By Peter Draw, CEO of Present App
Last year's Ice Bucket Challenge raised more than $100 million in donations for the ALS association in less than a month--and, along with them, serious questions about the role of viral video in charity.
Critics charged that the structure of the challenge "made charity an afterthought" by encouraging participants to avoid donating through a stunt. Others in the ALS community called the viral challenge superficial, pointing out that videos could hardly be said to "raise awareness" when very few of them even mentioned the disease at all. A bucket of ice water doesn't teach anyone about the experience of ALS sufferers, many of whom lose the ability to speak, eat and breathe.
It's still unclear who actually started the challenge (it wasn't ALS). But whomever they were, they were part of a wave that's been sweeping the nonprofit scene: Viral video is changing the way we raise money online. Increasingly, potential donors stream their news and entertainment via video apps. As of this January, the video platform Vine counted 1.5 billion views of its video loops each day, up from a little over 1 billion since last October.
Video charity campaigns aren't going away--but we can work to make sure that they spread a more substantive message than last year's ice-water-soaked celebrities. Here are four ways I've found charities can make their videos more than just memes:
1. Engage with the issues.
Charity: Water, a titan in the digital fundraising space, is an organization dedicated to bringing safe, clean drinking water to people in need. The company's founder, Scott Harrison, has long managed to tap into a younger donor base using viral video and partnering with YouTube celebrities like PewDiePie, the goofy gaming commentator who happens to be the most followed video blogger on YouTube. Harrison has a background in promoting clubs, and has said that he took naturally to the use of social media for leveraging support. "I like to say that 'we show and we don't tell,'" he told The New York Times in 2012. "Rather than tell you about a child walking for five hours a day to get drinking water, we'll show you online."
Unlike many of his competitors, he's done so without sacrificing substance. In 2011, this video of Rachel Beckwith, a nine-year-old girl whose last wish was to raise money for the charity, went viral long before the Ice Bucket Challenge. The video helped Charity: Water bring clean water to more than 37,000 people in Tigray, Ethiopia, and also educated viewers about the issue of clean water access--all without resorting to stunts.
2. Evoke real-world experiences.
The #GiveThem20 challenge is a new campaign organized by American Corporate Partners (ACP), a company helping soldiers transition into post-military careers. The challenge calls on viewers to film themselves completing 20 reps of any exercise, from pushups to sit-ups, and then post that video online, challenging two new friends in the process. It's a fun way to bring to mind the soldiers' basic training experience and drills. And, unlike the ice bucket challenge, it's actually related to the issue for which it's attempting to raise awareness. Participants so far have included Jimmy Kimmel, The New York Mets, and Daily Show host Jon Stewart, who has also worked with ACP to start a five-week bootcamp to help veterans break into the TV industry.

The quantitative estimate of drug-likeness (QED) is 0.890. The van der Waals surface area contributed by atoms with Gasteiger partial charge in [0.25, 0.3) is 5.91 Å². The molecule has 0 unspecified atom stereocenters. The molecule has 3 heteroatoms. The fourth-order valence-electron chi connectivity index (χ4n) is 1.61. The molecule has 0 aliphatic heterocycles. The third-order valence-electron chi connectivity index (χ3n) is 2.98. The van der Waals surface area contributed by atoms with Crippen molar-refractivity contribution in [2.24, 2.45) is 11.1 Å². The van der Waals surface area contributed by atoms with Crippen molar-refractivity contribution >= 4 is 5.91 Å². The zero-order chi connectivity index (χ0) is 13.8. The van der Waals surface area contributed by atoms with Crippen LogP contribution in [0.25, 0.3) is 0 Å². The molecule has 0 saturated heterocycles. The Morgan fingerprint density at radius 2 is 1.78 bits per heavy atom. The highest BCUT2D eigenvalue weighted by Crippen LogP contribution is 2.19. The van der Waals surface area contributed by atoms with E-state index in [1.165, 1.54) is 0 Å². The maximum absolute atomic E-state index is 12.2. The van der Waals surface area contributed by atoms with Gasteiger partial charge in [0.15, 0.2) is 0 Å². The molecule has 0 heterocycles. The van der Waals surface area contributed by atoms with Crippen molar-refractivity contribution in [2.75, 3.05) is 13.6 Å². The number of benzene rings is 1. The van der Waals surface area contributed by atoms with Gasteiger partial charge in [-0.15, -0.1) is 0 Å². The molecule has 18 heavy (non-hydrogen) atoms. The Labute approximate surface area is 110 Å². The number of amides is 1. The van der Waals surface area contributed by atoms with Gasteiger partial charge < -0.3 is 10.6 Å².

3. Take advantage of new technology.
Jon Stewart is also taking advantage of video through his charity event "Night of Too Many Stars," a comedy fundraiser that helps pay for schools and services that benefit people with autism. Comedy fans who give ten dollars online will be entered in a sweepstakes to spend the night at Judd Apatow's house in Los Angeles and be directed by him in a six-second Vine. Apatow posted a (NSFW) video from the Sony lot in Culver City announcing the news in what looked like his office, with story notes posted to the walls, and wondering out loud what Vine actually is. This tactic seems particularly savvy on Stewart and Apatow's part when considering that their audience skews slightly older than that of most video-sharing apps. (The median age of Daily Show viewers in 2014 was 40.5.) Through Apatow's tongue-and-cheek co-opting of Vine, he's bringing the two communities together in one fell swoop.
4. Aim for empathy
The organization I co-founded, Mothers For Nepal, is attempting to apply all of these insights to our own video charity. Mothers for Nepal uses the social video journaling app I developed, Present, to bring aid to earthquake survivors in that country. The magnitude 7.8 quake that struck Nepal last April resulted in more than 7,000 deaths and untold amounts of infrastructural damage. When a second disaster hit the country only two weeks later, Singaporean entrepreneurs such as Haslinda Ali, Chen Xiu Huan and Elim Chew came together to launch this initiative, designed to show mothers and children who have lost one another that they are not alone. Donors shoot video pledges on Present and post them to Twitter under #mothersfornepal. They also invite three other mothers to join the campaign. By allowing all mothers to put themselves in Nepalese mothers' shoes, the campaign aims to encourage empathy with earthquake victims, and spur greater levels of engagement and action.
Of course, the use of social media and the Internet for fundraising isn't new. However, thanks to non-profits like Charity:Water, #GiveThem20, and Mothers for Nepal, it's evolving towards a new kind of engagement, one that integrates real substance and meaning with financial results. I am proud to be a part of that trend.
With contribution by Sarah LaBrie of Hippo Reads.